The yawning gap between personal taxes in high- and low-tax economies has grown even wider over the last year, according to research by UHY, the international accounting and consultancy network.
Major European economies* in UHY’s research imposed an average USD 1,784 tax rise on those earning USD 200,000 over the last year compared to an average USD 266 tax cut in the BRIC emerging economies.
Low earners on USD 25,000 in the studied major European economies saw their taxes remain the same between 2011 and 2012, compared to an average tax cut of USD 198 in the BRICs.
UHY tax professionals studied data in 26 countries across its international network, including all members of the G8 and the emerging BRIC economies. UHY calculated the basic ‘take home pay’** of a single, unmarried employee after income taxes and employee social security contributions are deducted for salaries of USD 25,000, USD 50,000, USD 200,000, USD 250,000, and USD 1,500,000.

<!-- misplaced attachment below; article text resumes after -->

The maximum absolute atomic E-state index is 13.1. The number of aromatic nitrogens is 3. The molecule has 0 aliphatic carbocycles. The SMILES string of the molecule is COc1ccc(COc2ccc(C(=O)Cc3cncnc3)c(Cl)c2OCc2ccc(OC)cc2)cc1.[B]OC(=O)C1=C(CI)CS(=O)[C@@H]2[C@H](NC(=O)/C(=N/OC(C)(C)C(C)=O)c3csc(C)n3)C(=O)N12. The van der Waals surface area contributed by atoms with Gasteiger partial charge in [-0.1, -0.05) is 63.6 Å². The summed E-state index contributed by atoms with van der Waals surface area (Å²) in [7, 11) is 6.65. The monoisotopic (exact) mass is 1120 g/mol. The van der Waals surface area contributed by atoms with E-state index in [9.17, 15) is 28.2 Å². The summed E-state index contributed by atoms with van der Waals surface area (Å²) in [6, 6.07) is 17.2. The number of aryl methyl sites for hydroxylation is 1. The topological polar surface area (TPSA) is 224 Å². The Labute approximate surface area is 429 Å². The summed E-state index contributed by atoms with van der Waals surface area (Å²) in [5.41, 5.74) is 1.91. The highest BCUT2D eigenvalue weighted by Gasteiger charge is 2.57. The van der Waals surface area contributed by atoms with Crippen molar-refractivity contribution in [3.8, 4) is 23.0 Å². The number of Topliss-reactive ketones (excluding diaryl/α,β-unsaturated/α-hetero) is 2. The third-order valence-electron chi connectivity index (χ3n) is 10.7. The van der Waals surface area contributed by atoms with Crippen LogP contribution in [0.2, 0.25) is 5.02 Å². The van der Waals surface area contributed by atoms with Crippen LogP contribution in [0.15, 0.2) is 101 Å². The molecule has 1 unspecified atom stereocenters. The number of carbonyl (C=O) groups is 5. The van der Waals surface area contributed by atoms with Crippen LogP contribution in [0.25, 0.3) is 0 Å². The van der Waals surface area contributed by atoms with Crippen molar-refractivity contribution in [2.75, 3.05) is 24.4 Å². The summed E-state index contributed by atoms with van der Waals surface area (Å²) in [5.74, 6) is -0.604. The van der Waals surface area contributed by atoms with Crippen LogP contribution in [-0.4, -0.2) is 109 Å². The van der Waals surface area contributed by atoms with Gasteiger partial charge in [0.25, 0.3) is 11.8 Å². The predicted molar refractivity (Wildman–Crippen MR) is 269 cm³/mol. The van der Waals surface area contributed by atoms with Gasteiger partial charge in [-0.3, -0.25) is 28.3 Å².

UHY says that the broadening gap has been driven by struggling European economies raising taxes to plug gaps in their budget deficits. UHY warns that this is making European economies even more uncompetitive compared to rival low tax economies.
Ladislav Hornan, chairman of UHY, says: “The personal tax gap between Western Europe and the rest of the world continues to grow larger. The distinction is sharp. Western European countries make up the five highest taxing economies in almost every tax bracket we looked at. Countries like China, Estonia, and Brazil consistently had the lowest tax burden.”